The broader the coverage of media monitoring is, the fuller the picture to be obtained. In this regard the suggestion of the RA Prime Minister to include print media in monitoring effort is quite justified. At this stage “TEAM” and YPC restricted the scope of media studied by 8 broadcasters for several reasons: firstly, due to the limited resource and the appropriateness of focus on those media that pay the greatest attention to political process in the country and have the broadest audience; secondly, due to the need to guarantee the high quality of research that calls for availability of sufficient number of competent monitors; thirdly – and most importantly – due to the obvious circumstance that broadcast media, using a public resource, the frequency, have a certain commitment to the public to have impartial reporting. The approach lies at the heart of international documents and the national legislation of Armenia.

The appropriate principles of the Council of Europe are reflected in Recommendation No.R (99)15 of the Committee of Ministers to Member States on Measures Concerning Media Coverage of Election Campaigns. “(…) Aware of the need to take account of the significant differences which exist between the print and the broadcast media”, the Committee of Ministers recommends:
“(…) Regulatory frameworks on media coverage of elections should not interfere with the editorial independence of newspapers or magazines or with their right to express any political preference (…).” At the same time,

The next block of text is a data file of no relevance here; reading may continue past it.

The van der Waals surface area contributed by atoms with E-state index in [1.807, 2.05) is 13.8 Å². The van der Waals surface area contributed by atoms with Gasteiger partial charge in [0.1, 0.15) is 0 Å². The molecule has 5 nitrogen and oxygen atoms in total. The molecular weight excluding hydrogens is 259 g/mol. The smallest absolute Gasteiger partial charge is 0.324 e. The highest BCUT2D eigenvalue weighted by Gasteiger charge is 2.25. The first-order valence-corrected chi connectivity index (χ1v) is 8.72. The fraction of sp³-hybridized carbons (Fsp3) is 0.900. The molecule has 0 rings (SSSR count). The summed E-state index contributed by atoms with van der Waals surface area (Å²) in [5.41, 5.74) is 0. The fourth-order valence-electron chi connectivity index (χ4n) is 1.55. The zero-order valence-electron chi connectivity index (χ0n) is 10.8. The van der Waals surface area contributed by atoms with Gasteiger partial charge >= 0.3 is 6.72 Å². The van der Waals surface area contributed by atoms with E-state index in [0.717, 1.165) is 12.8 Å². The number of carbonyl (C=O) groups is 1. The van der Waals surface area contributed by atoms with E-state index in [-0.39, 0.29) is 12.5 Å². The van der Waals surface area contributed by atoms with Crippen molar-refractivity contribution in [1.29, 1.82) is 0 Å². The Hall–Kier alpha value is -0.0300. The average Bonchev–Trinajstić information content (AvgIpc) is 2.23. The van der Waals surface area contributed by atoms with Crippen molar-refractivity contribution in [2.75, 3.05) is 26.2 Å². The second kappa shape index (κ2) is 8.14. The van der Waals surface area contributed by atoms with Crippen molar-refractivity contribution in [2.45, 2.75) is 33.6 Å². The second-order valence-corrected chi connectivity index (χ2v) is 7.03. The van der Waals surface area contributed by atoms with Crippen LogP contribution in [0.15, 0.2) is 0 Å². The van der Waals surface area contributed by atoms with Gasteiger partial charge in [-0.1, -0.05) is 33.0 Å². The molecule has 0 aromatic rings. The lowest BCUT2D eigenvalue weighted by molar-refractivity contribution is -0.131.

“(…) with due respect for the editorial independence of broadcasters, regulatory frameworks should also provide for the obligation to cover electoral campaigns in a fair, balanced and impartial manner in the overall programme services of broadcasters. Such an obligation should apply to both public service broadcasters as well as private broadcasters in their relevant transmission areas”.
The RA legislation, even though not fully, reflects the provisions of this and other recommendations of the CoE Committee of Ministers, but also imposes on broadcast media far greater responsibility than on print press.
Firstly and foremostly, this refers to the public broadcaster, in the programs of which, according to the RA Law “On Television and Radio”, “it is prohibited to have a predominant political stance”. This prohibition is valid for all activities of the Public TV and Radio Company, and not only for the period that precedes the elections. The specifics of broadcast media and importance of overseeing their compliance with laws and license terms are emphasized by a setup of a special regulatory body, the National Commission on Television and Radio, whereas our legislation stipulates no licensing or special regulation of print media activities.

Hence, should monitoring of print – and hopefully also the online – media be undertaken, it is necessary to make a clear distinction between its results and the findings for broadcast media. The work of television and radio during elections, the level of their objectiveness are a direct characteristic of how compliant the state is with its political commitments to international partners. Apparently, this very circumstance shaped the opinion of the EU Special Representative for the South Caucasus Peter Semneby about the responsibility of the authorities for the pre-election tone of media that caused another dissatisfied comment from the official Yerevan.

In this regard we urge the RA authorities not to seek reasons of the criticism by international organizations in the monitoring we implement, which is purely a mirror, reflecting the extremely unfavorable media situation, but to take measures to improve it instead. Our distress with statements that negatively tell on the international image of Armenia is in no way inferior to that of the country authorities. Yet we are convinced that the best way of not having “one’s dirty linen washed in public” is to keep it clean.